About the Director

Daniel Laurin

I was raised on the internet.  Well, the internet and myself entered into maturity at the same time.  From fourth grade online noticeboards, to Michael Jackson’s website in fifth grade, to Google image search in eighth grade,  the internet was slowly becoming an adult at the same time I was.  And my generation is the first who were able to use the internet as a means of discovering our sexuality.  Instead of sneaking magazines from the corner store, or finding a VHS hidden away in dad’s storage trunk, as teenagers, regardless of where we were living, we were able to access pornographic images anonymously and for free.

I know that the internet played a large role in helping me discover my sexuality.  The minimal effort and risk required for a Google image search made exploring easy, and exposed me to things I would never have been exposed to in mainstream media or would only have come across much later.  It was also around this time that streaming video was developing, and suddenly it was possible to watch short video clips without having to bear the shame or risk of being caught behind the the back curtain at the video store.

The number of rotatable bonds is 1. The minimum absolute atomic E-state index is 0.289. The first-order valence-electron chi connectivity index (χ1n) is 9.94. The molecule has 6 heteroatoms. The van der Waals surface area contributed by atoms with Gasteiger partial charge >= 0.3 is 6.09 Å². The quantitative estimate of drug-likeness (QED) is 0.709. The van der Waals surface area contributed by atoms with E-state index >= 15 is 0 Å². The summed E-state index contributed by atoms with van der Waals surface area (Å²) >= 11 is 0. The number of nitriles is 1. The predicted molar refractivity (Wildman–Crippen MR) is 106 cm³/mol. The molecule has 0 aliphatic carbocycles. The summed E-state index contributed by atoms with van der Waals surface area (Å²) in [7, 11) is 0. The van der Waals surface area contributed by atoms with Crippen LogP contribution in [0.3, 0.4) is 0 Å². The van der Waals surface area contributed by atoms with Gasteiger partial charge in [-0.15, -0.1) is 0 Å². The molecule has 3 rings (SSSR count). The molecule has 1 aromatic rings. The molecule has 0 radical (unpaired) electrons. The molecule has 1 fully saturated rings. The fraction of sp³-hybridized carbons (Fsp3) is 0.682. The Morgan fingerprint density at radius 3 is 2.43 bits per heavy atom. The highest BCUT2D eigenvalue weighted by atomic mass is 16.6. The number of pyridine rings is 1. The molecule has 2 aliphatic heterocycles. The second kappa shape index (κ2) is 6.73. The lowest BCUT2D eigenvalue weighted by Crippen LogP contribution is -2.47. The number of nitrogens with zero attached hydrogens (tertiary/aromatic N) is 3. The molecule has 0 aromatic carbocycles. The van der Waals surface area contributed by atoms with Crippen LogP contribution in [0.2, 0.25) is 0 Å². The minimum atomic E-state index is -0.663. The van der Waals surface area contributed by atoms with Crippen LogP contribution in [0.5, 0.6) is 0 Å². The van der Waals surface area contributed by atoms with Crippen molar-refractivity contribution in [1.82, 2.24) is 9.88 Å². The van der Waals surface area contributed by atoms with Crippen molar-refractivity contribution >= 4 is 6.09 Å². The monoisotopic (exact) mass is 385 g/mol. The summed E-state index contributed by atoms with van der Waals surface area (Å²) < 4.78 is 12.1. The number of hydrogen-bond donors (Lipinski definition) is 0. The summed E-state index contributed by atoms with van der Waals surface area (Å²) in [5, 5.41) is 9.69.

For some reason, the content I gravitated to was Straight-Guy Porn.  Was simply because it was popular at the time?  Did it speak to a desire that was already present in me or did it create it?  What effects, if any, did viewing this very specific subgenre of pornography in my formative years have on my sexual and social development?

These are the questions I hope to answer, and are my motivation behind undertaking this project. Though it isn’t talked about openly, it is a genre most gay men around my age are aware of, and it’s either a turn-on for them or it’s not.  I’d like to know why that is.

Daniel Laurin graduated from Concordia University with a BA in Communication Studies in 2008. Since starting at Ryerson, his research has focused on the intersections of pornography and documentary, and on gay pornography’s adoption of the aesthetics of amateur video as a legitimizing function. In 2013, he was the recipient of a Joseph-Armand Bombardier Scholarship from the Social Sciences and Humanities Research Council of Canada, as well as a Ryerson Graduate Scholarship. He will be starting his PhD in Cinema Studies at the University of Toronto in Fall 2014. He can be reached at dlaurin@gmail.com.

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